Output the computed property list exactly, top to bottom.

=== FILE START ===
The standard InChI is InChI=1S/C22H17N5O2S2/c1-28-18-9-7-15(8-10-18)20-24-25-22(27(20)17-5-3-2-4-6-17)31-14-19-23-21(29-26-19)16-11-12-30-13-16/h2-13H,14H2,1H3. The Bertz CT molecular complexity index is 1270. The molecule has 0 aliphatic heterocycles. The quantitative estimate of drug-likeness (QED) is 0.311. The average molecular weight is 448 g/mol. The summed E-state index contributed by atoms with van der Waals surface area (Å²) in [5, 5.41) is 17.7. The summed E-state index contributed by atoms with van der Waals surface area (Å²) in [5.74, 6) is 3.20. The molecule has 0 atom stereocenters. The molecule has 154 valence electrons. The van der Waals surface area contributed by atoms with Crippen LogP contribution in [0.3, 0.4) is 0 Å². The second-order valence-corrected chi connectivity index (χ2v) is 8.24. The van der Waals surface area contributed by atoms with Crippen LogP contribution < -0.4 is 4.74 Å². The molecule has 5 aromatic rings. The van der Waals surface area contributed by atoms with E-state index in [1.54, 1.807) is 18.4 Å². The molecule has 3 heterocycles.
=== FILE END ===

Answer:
The standard InChI is InChI=1S/C22H17N5O2S2/c1-28-18-9-7-15(8-10-18)20-24-25-22(27(20)17-5-3-2-4-6-17)31-14-19-23-21(29-26-19)16-11-12-30-13-16/h2-13H,14H2,1H3. The Bertz CT molecular complexity index is 1270. The molecule has 0 aliphatic heterocycles. The quantitative estimate of drug-likeness (QED) is 0.311. The average molecular weight is 448 g/mol. The summed E-state index contributed by atoms with van der Waals surface area (Å²) in [5, 5.41) is 17.7. The summed E-state index contributed by atoms with van der Waals surface area (Å²) in [5.74, 6) is 3.20. The molecule has 0 atom stereocenters. The molecule has 154 valence electrons. The van der Waals surface area contributed by atoms with Crippen LogP contribution in [0.3, 0.4) is 0 Å². The second-order valence-corrected chi connectivity index (χ2v) is 8.24. The van der Waals surface area contributed by atoms with Crippen LogP contribution < -0.4 is 4.74 Å². The molecule has 5 aromatic rings. The van der Waals surface area contributed by atoms with E-state index in [1.54, 1.807) is 18.4 Å². The molecule has 3 heterocycles.